Depending on your culture, this may incentivize a decent percentage of your target population. Gamification is pretty popular today and can get competitive juices flowing. The training you selected may or may not lend itself to gamification. If it’s designed with gamification in mind, then it’s easier to pursue this strategy. There are multiple levels of gamification that can be sought. Typically, you would start with primary challenges, badging, and scores. Going deeper would involve more integration with challenges, social network sharing (internal or external), personalization, and individual leaderboards.
Dashboards are typically built to align with organizational structures. They roll up to a logical level of management, usually the developer’s manager and the next level or two depending on the size of the organization. We have found that it’s beneficial to group students by three or four progress levels depending on the type of training course they are taking. For example, you could use ranges like 0-33%, 34-66%, 67-99%, and 100% completed or more general terms like Registered, Coding, and Completed. If managed well, these dashboards can help drive a little friendly competition between members of management to help encourage prioritization of training. Stimulating discussions about the training between developers and their management can also improve the understanding and support for secure development practices within the organization.
Performance Requirements are the more traditional way of handling activities that are considered mandatory and not something people would do voluntarily. It’s directly tying a reward or punishment to their efforts. Sometimes this is coupled with the team/leader dashboards, and sometimes it’s deemed enough on its own. This strategy generally ensures that targeted individuals will complete the training. On the other hand, if you pursue this strategy without management support and encouragement outside of “do it or else,” information retention and overall feedback on the training will likely be tainted heavily in the negative regardless of the quality of the courses.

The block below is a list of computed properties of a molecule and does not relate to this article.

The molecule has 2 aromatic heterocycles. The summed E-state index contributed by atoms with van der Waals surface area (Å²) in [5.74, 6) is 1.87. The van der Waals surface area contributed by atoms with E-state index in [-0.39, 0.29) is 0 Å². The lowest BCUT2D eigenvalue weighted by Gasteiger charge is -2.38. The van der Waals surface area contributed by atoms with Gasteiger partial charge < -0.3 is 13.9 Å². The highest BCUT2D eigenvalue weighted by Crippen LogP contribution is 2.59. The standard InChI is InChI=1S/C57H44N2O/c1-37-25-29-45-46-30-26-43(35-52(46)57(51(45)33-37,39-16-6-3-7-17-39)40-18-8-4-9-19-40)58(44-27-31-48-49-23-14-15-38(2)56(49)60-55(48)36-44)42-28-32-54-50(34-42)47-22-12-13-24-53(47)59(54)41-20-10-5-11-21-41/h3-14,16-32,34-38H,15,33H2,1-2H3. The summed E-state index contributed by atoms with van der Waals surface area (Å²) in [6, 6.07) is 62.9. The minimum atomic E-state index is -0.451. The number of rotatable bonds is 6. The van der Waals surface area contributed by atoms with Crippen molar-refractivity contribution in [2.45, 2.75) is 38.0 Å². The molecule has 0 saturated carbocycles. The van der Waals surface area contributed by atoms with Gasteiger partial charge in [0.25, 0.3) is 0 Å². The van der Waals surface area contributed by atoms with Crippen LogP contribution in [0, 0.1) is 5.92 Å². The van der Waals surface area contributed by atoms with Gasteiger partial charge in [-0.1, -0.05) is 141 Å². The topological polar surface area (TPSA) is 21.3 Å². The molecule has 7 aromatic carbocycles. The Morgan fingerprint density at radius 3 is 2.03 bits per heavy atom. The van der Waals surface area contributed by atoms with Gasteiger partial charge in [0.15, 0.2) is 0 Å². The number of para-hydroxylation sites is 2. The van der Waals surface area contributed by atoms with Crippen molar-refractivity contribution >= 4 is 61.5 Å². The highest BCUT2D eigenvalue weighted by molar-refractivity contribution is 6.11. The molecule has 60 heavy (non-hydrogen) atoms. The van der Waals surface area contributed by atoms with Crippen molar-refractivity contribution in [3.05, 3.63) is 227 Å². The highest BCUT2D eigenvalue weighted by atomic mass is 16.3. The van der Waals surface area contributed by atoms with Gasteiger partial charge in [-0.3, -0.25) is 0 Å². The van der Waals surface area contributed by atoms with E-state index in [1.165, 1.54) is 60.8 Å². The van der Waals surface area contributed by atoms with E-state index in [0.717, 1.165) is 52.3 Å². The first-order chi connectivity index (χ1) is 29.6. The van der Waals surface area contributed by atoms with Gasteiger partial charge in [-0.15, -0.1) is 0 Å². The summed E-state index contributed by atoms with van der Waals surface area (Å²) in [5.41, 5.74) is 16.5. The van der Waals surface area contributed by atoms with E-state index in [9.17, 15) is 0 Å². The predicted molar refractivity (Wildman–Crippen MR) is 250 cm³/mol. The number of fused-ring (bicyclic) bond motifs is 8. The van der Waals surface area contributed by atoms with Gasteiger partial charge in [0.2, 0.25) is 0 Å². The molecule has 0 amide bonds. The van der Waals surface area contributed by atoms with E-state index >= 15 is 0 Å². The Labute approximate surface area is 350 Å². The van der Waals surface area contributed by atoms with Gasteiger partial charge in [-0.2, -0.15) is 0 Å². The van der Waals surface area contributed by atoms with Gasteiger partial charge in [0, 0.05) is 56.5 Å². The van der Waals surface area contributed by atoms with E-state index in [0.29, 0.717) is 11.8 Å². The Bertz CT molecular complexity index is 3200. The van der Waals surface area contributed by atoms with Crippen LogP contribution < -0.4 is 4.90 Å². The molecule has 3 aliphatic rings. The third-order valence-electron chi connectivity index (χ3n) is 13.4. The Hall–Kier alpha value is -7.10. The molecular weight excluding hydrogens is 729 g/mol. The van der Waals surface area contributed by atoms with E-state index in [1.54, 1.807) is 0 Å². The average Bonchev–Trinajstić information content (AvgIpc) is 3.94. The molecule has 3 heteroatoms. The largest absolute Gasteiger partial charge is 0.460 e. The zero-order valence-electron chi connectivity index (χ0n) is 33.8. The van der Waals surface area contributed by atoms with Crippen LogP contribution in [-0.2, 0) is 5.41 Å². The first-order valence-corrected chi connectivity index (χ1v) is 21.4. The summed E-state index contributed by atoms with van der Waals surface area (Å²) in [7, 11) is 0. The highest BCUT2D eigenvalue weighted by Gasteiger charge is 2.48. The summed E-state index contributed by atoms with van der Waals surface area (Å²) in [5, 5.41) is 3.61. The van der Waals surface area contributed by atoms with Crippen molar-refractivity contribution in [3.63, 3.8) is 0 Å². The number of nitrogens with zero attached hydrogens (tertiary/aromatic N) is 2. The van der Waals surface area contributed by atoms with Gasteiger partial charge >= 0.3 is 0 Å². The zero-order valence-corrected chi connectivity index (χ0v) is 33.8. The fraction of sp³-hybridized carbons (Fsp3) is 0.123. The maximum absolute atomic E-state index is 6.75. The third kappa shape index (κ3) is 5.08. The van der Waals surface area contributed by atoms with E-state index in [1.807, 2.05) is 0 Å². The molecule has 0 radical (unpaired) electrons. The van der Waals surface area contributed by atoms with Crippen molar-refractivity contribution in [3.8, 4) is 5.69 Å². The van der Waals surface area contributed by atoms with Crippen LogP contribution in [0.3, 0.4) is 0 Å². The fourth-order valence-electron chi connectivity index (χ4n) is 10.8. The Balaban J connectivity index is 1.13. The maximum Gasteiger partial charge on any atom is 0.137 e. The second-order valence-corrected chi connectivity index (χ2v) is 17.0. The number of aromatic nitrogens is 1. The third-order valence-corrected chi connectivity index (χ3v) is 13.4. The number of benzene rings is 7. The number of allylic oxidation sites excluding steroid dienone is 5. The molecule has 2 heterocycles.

Also, with any secure development training program, I highly recommend you consider how to measure the benefits or improvement as a result of the training in your code base. Traditional measurements are pre-test/post-test and knowledge-based multiple-choice quizzes. While these can be used to test short term knowledge retention of the topics, it doesn’t necessarily correlate to actual security improvements in your organization’s code base. Measuring real improvement to your codebase is not an activity to figure out after you have sent everyone through training, this is something that you need to figure out how to baseline before you start a training program if at all possible.
Look for measurements like the number of vulnerabilities per build or release or similar metrics that are pre-release and post-release. Find or build a consistent, repeatable process, that enables you to gather solid metrics for a baseline. Then, as teams complete the training, monitor the results for statistically significant changes in the numbers. It might take a little while for them to show up, depending on the workload of the team and how they are coding. It could take several months or a year. While that may seem like a long time, it’s important to remember that software security is a long game, there are some quick wins you can realize, but the most beneficial gains are long-running cultural changes that may even stretch generationally.
nVisium provides both Instructor-Led training and a unique form of online developer training that combines the hands-on labs typically only found in Instructor-Led courses with the convenience of online training. You can learn more about our training offerings at https://nvisium.com/security-training